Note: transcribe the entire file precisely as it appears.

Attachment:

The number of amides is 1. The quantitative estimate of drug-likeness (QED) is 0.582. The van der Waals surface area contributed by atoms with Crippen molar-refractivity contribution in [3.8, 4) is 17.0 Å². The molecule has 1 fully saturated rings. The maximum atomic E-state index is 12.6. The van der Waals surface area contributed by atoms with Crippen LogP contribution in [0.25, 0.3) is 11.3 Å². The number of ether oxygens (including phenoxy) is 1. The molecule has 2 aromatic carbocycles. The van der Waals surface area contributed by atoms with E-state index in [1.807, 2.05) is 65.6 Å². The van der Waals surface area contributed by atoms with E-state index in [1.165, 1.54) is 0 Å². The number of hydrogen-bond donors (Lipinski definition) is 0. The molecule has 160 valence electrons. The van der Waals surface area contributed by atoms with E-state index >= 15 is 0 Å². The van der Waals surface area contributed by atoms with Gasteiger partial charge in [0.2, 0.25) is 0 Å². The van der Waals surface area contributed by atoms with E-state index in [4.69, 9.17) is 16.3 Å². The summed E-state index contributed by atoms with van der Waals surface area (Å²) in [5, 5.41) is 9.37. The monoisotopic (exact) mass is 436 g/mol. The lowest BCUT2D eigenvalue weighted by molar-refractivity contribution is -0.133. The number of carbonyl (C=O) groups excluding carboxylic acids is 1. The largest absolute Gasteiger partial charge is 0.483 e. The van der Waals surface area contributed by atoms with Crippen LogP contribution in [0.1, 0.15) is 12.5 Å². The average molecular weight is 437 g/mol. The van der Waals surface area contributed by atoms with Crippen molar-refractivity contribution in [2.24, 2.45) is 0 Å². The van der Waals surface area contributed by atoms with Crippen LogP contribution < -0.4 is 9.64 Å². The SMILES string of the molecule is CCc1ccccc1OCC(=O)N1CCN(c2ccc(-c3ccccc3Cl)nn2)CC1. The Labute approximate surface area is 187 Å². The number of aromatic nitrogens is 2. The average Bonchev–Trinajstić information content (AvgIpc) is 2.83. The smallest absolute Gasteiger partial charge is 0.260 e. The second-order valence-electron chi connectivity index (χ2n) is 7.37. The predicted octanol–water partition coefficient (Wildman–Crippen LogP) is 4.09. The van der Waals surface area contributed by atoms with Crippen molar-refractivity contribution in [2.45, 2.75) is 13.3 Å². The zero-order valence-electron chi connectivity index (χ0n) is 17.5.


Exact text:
The number of amides is 1. The quantitative estimate of drug-likeness (QED) is 0.582. The van der Waals surface area contributed by atoms with Crippen molar-refractivity contribution in [3.8, 4) is 17.0 Å². The molecule has 1 fully saturated rings. The maximum atomic E-state index is 12.6. The van der Waals surface area contributed by atoms with Crippen LogP contribution in [0.25, 0.3) is 11.3 Å². The number of ether oxygens (including phenoxy) is 1. The molecule has 2 aromatic carbocycles. The van der Waals surface area contributed by atoms with E-state index in [1.807, 2.05) is 65.6 Å². The van der Waals surface area contributed by atoms with E-state index in [1.165, 1.54) is 0 Å². The number of hydrogen-bond donors (Lipinski definition) is 0. The molecule has 160 valence electrons. The van der Waals surface area contributed by atoms with E-state index >= 15 is 0 Å². The van der Waals surface area contributed by atoms with Gasteiger partial charge in [0.2, 0.25) is 0 Å². The van der Waals surface area contributed by atoms with E-state index in [4.69, 9.17) is 16.3 Å². The summed E-state index contributed by atoms with van der Waals surface area (Å²) in [5, 5.41) is 9.37. The monoisotopic (exact) mass is 436 g/mol. The lowest BCUT2D eigenvalue weighted by molar-refractivity contribution is -0.133. The number of carbonyl (C=O) groups excluding carboxylic acids is 1. The largest absolute Gasteiger partial charge is 0.483 e. The van der Waals surface area contributed by atoms with Crippen LogP contribution in [0.1, 0.15) is 12.5 Å². The average molecular weight is 437 g/mol. The van der Waals surface area contributed by atoms with Crippen molar-refractivity contribution in [2.24, 2.45) is 0 Å². The van der Waals surface area contributed by atoms with Crippen LogP contribution < -0.4 is 9.64 Å². The SMILES string of the molecule is CCc1ccccc1OCC(=O)N1CCN(c2ccc(-c3ccccc3Cl)nn2)CC1. The Labute approximate surface area is 187 Å². The number of aromatic nitrogens is 2. The average Bonchev–Trinajstić information content (AvgIpc) is 2.83. The smallest absolute Gasteiger partial charge is 0.260 e. The second-order valence-electron chi connectivity index (χ2n) is 7.37. The predicted octanol–water partition coefficient (Wildman–Crippen LogP) is 4.09. The van der Waals surface area contributed by atoms with Crippen molar-refractivity contribution in [2.45, 2.75) is 13.3 Å². The zero-order valence-electron chi connectivity index (χ0n) is 17.5.